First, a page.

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Thursday, April 11, 2024

Guest column: Pepper spray and politics

UC Davis faculty member Joshua Clover, who was there, recollects the infamous pepper spray attack on UC Davis students in the context of a global freedom struggle

By JOSHUA CLOVER — jclover@ucdavis.edu

The two years before the red-veined and ordinary cop John Pike poured gouts of military-grade pepper spray into the eyes and throats of a couple dozen UC Davis students seated on the quad were hectic in the UCs. Fall quarter 2009 began with multiple union actions and the largest faculty walkout in University history. In the face of massive tuition hikes, student debt and austerity programs, a huge student movement followed — by some accounts, larger than anything in the sixties. Its many actions were oriented by building occupations across the system. At Davis, a Mrak Hall occupation summoned five local forces, riot cops, a K-9 division, news and police choppers. There would be 51 arrests and multiple episodes of violence against protestors that launched an anti-police movement on campus.

  When Adbusters magazine issued its fateful call to “occupy Wall Street” in the fall of 2011, they had the UC in mind: “The campus occupation movement is now a global phenomenon: from the recent actions in California to last year’s events in New York and the occupations in the UK….” With the burst of Occupy Wall Street, encampments arose across the continent and beyond. Occupy Davis set up in Central Park. As if completing a circuit started years earlier, Occupy UCD pitched a few tents in the East Quad. People sent them pizza. In some office, Linda Katehi, the chancellor who would shortly earn the name “Chemical Katehi,” reached a decision, presumably with lieutenants and advisors including Provost Ralph Hexter and police chief Annette Spicuzza, to rescue UC Davis from the terrifying specter of politicized camping. On the afternoon of November 18, 2011, cops rousted the encampment, smashed and confiscated the tents, and arrested a few people. The campers were driven west where police reinforcements waited, supported by at least one military-surplus vehicle. I know because, walking around earlier that day, I saw it cached around the corner.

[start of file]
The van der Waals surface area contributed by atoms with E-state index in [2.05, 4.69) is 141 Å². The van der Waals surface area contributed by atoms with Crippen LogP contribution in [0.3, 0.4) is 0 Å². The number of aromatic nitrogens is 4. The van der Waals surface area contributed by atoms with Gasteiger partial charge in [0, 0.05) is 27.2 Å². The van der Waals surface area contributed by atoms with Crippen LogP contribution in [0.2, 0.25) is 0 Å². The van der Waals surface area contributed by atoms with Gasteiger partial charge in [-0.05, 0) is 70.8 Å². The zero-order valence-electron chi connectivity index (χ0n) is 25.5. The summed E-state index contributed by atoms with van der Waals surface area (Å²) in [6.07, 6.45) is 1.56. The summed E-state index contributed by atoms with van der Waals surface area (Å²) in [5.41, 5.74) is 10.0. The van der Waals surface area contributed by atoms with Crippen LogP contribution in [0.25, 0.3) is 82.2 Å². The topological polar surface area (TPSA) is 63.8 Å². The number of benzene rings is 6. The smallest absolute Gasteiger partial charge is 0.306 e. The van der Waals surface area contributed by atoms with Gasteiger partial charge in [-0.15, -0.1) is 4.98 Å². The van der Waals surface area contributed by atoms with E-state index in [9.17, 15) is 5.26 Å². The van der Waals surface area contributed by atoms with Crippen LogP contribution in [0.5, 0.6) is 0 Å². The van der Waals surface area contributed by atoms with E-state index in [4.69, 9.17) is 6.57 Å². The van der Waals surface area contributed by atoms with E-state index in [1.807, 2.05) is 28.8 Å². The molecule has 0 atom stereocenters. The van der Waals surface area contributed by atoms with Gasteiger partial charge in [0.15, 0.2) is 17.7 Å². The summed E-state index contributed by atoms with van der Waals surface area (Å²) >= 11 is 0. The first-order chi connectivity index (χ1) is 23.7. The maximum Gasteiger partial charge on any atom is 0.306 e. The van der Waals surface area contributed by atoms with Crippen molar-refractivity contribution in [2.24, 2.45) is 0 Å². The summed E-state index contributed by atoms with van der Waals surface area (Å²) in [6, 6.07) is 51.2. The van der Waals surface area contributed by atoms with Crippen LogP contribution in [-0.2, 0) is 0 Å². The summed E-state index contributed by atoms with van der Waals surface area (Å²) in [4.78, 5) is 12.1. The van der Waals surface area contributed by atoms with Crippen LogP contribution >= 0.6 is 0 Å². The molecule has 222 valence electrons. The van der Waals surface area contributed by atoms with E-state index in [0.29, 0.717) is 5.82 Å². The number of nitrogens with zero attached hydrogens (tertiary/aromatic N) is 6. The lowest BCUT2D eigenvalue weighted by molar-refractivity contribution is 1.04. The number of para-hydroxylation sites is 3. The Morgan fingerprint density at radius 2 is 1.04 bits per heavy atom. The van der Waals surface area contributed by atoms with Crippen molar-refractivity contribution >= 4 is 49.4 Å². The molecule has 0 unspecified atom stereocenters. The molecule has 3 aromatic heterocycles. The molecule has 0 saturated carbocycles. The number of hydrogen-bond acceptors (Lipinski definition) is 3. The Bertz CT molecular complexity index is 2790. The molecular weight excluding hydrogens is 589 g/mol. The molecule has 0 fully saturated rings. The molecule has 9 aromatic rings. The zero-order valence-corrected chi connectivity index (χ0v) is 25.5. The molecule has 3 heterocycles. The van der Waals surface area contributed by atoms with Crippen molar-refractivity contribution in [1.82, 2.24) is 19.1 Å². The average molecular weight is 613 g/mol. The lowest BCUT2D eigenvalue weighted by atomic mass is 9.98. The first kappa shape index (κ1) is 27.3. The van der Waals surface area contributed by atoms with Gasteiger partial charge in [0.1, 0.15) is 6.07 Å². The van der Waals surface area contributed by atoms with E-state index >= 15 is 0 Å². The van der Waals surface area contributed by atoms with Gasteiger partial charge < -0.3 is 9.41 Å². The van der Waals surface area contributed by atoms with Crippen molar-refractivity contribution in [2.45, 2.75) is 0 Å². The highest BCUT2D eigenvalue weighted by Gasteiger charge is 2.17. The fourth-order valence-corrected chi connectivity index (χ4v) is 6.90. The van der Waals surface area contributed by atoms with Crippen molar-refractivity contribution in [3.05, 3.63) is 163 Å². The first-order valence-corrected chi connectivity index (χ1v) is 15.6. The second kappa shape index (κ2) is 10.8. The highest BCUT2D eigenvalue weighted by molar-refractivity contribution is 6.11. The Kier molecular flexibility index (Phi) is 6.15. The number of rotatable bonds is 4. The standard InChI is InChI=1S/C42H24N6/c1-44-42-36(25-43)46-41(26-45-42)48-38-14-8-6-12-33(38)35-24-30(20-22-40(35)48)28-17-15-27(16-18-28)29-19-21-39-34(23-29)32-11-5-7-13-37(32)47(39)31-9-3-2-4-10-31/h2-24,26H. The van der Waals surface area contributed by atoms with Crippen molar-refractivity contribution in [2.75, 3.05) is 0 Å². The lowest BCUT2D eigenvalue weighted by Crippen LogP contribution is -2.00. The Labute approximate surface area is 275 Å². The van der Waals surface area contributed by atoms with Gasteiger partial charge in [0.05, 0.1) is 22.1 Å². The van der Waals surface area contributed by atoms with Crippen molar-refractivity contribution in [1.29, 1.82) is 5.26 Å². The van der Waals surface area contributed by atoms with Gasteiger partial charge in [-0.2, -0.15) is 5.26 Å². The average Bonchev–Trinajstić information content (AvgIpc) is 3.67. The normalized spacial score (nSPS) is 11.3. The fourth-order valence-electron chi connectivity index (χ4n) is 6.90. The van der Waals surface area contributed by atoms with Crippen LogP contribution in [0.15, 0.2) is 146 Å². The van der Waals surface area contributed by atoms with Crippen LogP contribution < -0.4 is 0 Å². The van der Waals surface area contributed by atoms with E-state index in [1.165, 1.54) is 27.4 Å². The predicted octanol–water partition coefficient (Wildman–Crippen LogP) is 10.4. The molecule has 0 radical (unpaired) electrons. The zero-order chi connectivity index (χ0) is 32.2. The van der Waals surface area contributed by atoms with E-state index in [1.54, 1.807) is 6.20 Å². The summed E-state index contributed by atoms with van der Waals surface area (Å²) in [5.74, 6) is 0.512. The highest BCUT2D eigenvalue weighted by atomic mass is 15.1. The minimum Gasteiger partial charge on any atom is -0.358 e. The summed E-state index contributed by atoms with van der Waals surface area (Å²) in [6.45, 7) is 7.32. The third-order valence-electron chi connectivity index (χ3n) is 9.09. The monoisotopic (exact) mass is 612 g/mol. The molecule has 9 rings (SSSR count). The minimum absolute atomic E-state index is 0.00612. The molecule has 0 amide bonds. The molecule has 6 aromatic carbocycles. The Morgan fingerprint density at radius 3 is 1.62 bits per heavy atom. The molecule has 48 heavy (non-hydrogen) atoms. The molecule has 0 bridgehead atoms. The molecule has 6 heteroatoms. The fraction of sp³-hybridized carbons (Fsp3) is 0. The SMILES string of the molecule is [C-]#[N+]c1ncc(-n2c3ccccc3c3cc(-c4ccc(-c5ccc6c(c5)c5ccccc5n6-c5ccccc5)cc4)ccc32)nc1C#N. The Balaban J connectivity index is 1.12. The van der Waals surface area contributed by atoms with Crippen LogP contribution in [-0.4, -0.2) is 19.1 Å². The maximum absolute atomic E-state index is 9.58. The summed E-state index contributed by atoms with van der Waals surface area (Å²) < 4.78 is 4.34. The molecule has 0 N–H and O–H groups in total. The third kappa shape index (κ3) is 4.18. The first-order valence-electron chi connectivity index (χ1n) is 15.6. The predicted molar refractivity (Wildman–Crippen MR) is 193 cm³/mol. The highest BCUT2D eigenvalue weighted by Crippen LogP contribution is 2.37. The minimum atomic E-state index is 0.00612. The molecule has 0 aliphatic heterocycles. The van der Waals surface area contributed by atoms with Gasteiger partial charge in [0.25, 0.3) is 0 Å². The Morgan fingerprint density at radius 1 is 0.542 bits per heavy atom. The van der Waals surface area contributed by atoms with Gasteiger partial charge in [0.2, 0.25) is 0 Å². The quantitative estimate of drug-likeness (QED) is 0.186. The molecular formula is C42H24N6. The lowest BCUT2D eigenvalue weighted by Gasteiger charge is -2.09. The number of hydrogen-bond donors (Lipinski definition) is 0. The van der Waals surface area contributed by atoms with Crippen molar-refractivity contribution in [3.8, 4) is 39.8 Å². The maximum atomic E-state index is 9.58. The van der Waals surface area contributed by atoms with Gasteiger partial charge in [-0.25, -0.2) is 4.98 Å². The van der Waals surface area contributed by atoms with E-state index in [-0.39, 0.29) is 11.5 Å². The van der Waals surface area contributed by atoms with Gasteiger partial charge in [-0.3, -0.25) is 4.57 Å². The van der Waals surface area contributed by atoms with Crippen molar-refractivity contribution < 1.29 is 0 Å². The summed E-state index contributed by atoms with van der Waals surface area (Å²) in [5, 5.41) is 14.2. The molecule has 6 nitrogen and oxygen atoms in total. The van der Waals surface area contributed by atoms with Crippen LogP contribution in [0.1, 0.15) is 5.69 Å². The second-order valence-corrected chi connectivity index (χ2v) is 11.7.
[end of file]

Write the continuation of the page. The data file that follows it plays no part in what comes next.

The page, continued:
What followed would become front-page famous. Rather than abandon their commitments and scatter, the remaining students made a hurried decision to sit down on the quad. Just…sit. It was around 4:00 on an ordinary valley afternoon. The cops made their usual threats. Blah blah refusing an order, blah blah arrests, blah blah blah. People sit in circles on the quad all the time. In general, as a community, we do not think the sensible response is to torture them. That is what happened. I have seen a lot of people pepper sprayed and tear gassed in my life and this was peculiarly upsetting exactly because it contained a peculiar truth: It was not some dramatic confrontation at the barricades, it was just cops doing cop things, cheerfully executing orders from their boss’s boss.  

  The basic job of the police is to produce and preserve unequal citizenship, and to make sure that the people who possess the vast majority of the world’s property get to keep it and get to feel comfortable about that — no matter how many suffer and die as a result. The dispossessed must remain dispossessed. That is the entire history of the institution: slave-catchers and enforcers of laws against the poor and the bosses’ gun thugs. That’s just average policing. John Pike is the most average dude in the world. The phalanx of cops he was with: average. Linda and Ralph and Annette: these are extremely average people. Serving up life-threatening violence (this is not an exaggeration; the grade of pepper spray used that day was known to have caused fatalities) is just a thing they might do on an average day.